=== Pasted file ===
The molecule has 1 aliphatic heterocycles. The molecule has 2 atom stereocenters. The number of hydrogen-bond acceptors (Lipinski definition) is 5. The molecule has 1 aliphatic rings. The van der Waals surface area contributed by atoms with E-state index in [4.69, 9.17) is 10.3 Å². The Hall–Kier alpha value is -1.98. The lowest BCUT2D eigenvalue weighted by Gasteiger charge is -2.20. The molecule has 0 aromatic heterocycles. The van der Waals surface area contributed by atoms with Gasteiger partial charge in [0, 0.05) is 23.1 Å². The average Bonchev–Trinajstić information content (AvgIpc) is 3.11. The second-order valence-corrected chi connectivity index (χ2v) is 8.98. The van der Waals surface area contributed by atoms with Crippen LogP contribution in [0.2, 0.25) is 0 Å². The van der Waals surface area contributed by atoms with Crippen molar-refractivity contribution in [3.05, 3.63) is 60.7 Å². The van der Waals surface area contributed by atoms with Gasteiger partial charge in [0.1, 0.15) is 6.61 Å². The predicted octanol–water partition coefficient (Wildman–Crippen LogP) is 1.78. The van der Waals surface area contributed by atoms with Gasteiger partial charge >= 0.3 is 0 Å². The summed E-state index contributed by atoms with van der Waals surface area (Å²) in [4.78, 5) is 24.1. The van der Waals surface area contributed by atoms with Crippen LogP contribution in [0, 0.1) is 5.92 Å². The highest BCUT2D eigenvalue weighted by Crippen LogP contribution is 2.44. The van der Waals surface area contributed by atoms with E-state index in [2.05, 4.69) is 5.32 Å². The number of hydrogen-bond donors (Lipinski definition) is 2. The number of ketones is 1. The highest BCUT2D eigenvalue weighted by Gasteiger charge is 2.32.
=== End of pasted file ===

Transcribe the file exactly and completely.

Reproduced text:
The molecule has 1 aliphatic heterocycles. The molecule has 2 atom stereocenters. The number of hydrogen-bond acceptors (Lipinski definition) is 5. The molecule has 1 aliphatic rings. The van der Waals surface area contributed by atoms with E-state index in [4.69, 9.17) is 10.3 Å². The Hall–Kier alpha value is -1.98. The lowest BCUT2D eigenvalue weighted by Gasteiger charge is -2.20. The molecule has 0 aromatic heterocycles. The van der Waals surface area contributed by atoms with Gasteiger partial charge in [0, 0.05) is 23.1 Å². The average Bonchev–Trinajstić information content (AvgIpc) is 3.11. The second-order valence-corrected chi connectivity index (χ2v) is 8.98. The van der Waals surface area contributed by atoms with Crippen LogP contribution in [0.2, 0.25) is 0 Å². The van der Waals surface area contributed by atoms with Crippen molar-refractivity contribution in [3.05, 3.63) is 60.7 Å². The van der Waals surface area contributed by atoms with Gasteiger partial charge in [0.1, 0.15) is 6.61 Å². The predicted octanol–water partition coefficient (Wildman–Crippen LogP) is 1.78. The van der Waals surface area contributed by atoms with Gasteiger partial charge >= 0.3 is 0 Å². The summed E-state index contributed by atoms with van der Waals surface area (Å²) in [4.78, 5) is 24.1. The van der Waals surface area contributed by atoms with Crippen LogP contribution in [0, 0.1) is 5.92 Å². The highest BCUT2D eigenvalue weighted by Crippen LogP contribution is 2.44. The van der Waals surface area contributed by atoms with E-state index in [2.05, 4.69) is 5.32 Å². The number of hydrogen-bond donors (Lipinski definition) is 2. The number of ketones is 1. The highest BCUT2D eigenvalue weighted by Gasteiger charge is 2.32.